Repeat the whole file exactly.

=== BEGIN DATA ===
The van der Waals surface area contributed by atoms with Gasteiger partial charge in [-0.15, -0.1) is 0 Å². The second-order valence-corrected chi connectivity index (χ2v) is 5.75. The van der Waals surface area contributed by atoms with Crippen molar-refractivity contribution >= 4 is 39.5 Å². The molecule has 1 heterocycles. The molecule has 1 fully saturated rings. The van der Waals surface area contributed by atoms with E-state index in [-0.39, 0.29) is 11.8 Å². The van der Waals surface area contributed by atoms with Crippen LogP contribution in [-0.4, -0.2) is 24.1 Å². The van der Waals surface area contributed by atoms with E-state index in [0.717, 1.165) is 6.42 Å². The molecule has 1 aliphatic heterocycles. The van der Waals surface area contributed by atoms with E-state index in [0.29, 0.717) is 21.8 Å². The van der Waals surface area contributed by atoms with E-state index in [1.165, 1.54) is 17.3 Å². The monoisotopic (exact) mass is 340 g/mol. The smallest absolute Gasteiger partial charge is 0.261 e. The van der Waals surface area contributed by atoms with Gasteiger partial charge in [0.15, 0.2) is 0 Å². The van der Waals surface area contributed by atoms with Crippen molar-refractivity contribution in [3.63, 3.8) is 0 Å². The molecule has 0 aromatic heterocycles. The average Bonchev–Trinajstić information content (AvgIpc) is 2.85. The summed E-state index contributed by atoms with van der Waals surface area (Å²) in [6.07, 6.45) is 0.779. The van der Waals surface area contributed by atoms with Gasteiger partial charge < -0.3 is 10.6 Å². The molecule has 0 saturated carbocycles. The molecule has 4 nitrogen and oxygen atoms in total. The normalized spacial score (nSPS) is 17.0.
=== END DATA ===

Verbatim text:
The van der Waals surface area contributed by atoms with Gasteiger partial charge in [-0.15, -0.1) is 0 Å². The second-order valence-corrected chi connectivity index (χ2v) is 5.75. The van der Waals surface area contributed by atoms with Crippen molar-refractivity contribution >= 4 is 39.5 Å². The molecule has 1 heterocycles. The molecule has 1 fully saturated rings. The van der Waals surface area contributed by atoms with E-state index in [-0.39, 0.29) is 11.8 Å². The van der Waals surface area contributed by atoms with Crippen LogP contribution in [-0.4, -0.2) is 24.1 Å². The van der Waals surface area contributed by atoms with E-state index in [0.717, 1.165) is 6.42 Å². The molecule has 1 aliphatic heterocycles. The van der Waals surface area contributed by atoms with E-state index in [0.29, 0.717) is 21.8 Å². The van der Waals surface area contributed by atoms with E-state index in [1.165, 1.54) is 17.3 Å². The monoisotopic (exact) mass is 340 g/mol. The smallest absolute Gasteiger partial charge is 0.261 e. The van der Waals surface area contributed by atoms with Gasteiger partial charge in [0.15, 0.2) is 0 Å². The van der Waals surface area contributed by atoms with Crippen molar-refractivity contribution in [3.63, 3.8) is 0 Å². The molecule has 0 aromatic heterocycles. The average Bonchev–Trinajstić information content (AvgIpc) is 2.85. The summed E-state index contributed by atoms with van der Waals surface area (Å²) in [6.07, 6.45) is 0.779. The van der Waals surface area contributed by atoms with Gasteiger partial charge < -0.3 is 10.6 Å². The molecule has 0 saturated carbocycles. The molecule has 4 nitrogen and oxygen atoms in total. The normalized spacial score (nSPS) is 17.0.